Driver behavior in Minnesota has become so bad that Mike Hanson said he is running out of adjectives to describe it.

"Horrific. Tragic. Sad," said Hanson, director of the Department of Public Safety's Office of Traffic Safety.

The recent fatal shooting of youth baseball coach Jay Boughton as he drove on a west metro highway was all of those things, and it should be unnerving for any motorist, he said. Police said the shooting may have stemmed from a "traffic altercation." That's frightening for Hanson, whose career in law enforcement and traffic safety spans more than 35 years.

"You should not have to be terrified about being shot if you make a mistake behind the wheel," he said.

The July 6 incident on Hwy. 169 at Rockford Road shows highway shootings are something drivers now have to think about, Hanson said.

"The violence is unprecedented," he said. "The behaviors are significantly worse [than before]. What we are seeing is a reflection of what we see in society."

That's vexing for officials already trying to find ways to rein in a surge in risk-taking and reckless behavior behind the wheel. DPS defines "reckless" as behavior that is generally intentional, or behavior that a driver should know could injure or kill someone.

Speeding is near the top of the list. As of July 11, 85 motorists have died in crashes in which speeding was a contributing factor, accounting for 38% of the 224 traffic fatalities so far this year. The second-most speeding-related deaths so early in the year happened in 2018, when there were 58, according to DPS.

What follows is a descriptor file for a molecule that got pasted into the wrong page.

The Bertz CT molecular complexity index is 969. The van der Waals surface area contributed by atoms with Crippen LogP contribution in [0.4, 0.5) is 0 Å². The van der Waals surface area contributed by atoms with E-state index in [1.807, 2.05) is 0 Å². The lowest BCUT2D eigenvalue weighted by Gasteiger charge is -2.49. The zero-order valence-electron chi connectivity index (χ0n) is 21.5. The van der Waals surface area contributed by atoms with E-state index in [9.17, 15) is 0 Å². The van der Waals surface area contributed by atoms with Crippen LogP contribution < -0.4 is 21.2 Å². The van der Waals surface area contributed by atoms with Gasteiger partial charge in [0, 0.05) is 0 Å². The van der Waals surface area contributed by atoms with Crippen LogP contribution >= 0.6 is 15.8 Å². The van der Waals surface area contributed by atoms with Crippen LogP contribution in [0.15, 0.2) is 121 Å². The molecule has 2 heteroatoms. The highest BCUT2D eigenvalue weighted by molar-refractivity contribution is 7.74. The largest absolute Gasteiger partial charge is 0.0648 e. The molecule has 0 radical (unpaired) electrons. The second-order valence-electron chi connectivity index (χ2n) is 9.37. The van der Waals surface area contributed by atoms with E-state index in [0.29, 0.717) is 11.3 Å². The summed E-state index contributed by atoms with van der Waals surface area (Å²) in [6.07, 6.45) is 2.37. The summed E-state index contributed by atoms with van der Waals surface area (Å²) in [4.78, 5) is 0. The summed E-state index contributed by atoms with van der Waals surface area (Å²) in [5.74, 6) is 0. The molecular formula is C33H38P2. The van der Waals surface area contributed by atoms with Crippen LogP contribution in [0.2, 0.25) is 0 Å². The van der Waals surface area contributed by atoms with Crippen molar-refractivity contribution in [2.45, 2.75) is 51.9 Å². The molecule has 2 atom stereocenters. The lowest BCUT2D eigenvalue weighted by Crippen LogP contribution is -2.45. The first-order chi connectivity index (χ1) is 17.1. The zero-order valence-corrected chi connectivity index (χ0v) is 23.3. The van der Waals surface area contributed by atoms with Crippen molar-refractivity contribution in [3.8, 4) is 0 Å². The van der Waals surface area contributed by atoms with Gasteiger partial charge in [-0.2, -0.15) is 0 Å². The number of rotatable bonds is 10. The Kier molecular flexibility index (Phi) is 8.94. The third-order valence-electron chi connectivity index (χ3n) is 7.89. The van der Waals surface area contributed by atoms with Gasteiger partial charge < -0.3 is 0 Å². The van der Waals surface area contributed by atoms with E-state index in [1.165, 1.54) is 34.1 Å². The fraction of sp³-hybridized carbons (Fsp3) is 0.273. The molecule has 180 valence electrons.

Crash data from the past five years show failure to yield the right of way, tailgating, erratic driving, improper lane changes and distracted driving are among the top reckless behaviors leading to crashes, DPS said.

"They are all preventable," Hanson said. "Innocent Minnesotans are paying the price for selfish choices."

So what can be done?

John Palmer with the Minnesota Driver and Traffic Safety Education Association says the state needs to boost investment in driver's education. Twenty years ago the Legislature cut funds to improve driver education curriculum, and it's showing, he said.

"If you stop investing in material used by teachers, you end up with things being taught incorrectly. Not surprisingly, the quality of driving behavior declines," he said.

Minnesota's Toward Zero Deaths initiative seeks to reduce traffic fatalities to 225 in four years, and eventually to none. Members of the traffic safety group recently met to devise strategies to drive traffic deaths down.

Their conclusion was that even with enforcement campaigns — a speeding crackdown is running through July 31 — drivers need to voluntarily comply with traffic laws. That means going the speed limit, wearing seat belts, driving sober and not trying to get even with misbehaving drivers, Hanson said.

Last week, the Minnesota Department of Transportation launched a new "Let's Move Safely Together" campaign, with the message that travelers need to take a cooperative approach to cure the ills plaguing the roads.

"When we work as a team and watch out for each other, we can save lives and make progress Toward Zero Deaths," said MnDOT Commissioner Margaret Anderson Kelliher.

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